Psychologist Nata Meparishvili, a professor at Ilia State University in Tbilisi, works with adolescents and says that nowadays teenagers or children may have sex without even fully understanding what sexual activity is, and what its effects can be – both physiological and psychological.
“If it is considered necessary for children to know about the digestive system, the respiratory tract and organs of vision, then why should they not be aware of the genitals and the process of childbearing?” says the professor.
“It is extremely important that girls be protected, and not have to have an abortion at 15 or become a mother at 16.”
Meparishvili says that at the start of sexual activity, you need to clearly inform the teenager about how to protect themselves and make sure they know what safe sex is.
At a younger age, it’s enough for a child to identify parts of their body, to know what they are called, and most importantly, not to allow anyone to violate the boundaries of their personal space.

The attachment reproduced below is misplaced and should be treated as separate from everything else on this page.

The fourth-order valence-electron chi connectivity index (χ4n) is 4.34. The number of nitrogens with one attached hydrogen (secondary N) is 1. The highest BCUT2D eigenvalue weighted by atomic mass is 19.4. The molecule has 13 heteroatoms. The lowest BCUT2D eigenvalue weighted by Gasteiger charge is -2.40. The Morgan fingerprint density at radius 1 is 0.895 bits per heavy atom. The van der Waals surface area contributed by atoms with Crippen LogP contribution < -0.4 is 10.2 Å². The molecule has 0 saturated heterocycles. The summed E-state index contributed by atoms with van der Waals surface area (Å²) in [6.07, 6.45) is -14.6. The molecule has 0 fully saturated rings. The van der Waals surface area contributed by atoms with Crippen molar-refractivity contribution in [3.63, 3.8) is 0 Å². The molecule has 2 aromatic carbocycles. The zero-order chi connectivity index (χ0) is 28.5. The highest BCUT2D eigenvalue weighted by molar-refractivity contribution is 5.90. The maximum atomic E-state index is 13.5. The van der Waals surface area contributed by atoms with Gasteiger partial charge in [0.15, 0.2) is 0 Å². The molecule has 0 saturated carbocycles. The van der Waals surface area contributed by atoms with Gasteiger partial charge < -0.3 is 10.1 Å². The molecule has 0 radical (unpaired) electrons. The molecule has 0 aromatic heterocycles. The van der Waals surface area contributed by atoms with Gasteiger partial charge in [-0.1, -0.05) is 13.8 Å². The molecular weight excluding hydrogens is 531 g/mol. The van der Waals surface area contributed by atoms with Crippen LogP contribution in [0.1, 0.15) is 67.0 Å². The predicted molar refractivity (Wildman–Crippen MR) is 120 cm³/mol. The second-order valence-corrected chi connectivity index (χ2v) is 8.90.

“A child must clearly understand that outsiders cannot touch their intimate places,” explains Nata Meparishvili. Understanding sexual abuse is an important part of sex education, she says.
Getting information to a teenager who has questions about sex is not easy.
Parents are too shy to speak to them and there are few qualified teachers, it is practically impossible to find literature in which answers to questions about sex could be found in Georgia.
“This can then lead to stress, fears and inability to choose a partner in the future,” Meparishvili says.
She also spoke about a “tradition” still accepted in some circles in Georgia, when a teenage boy is referred to sex workers by a close relative or family friend.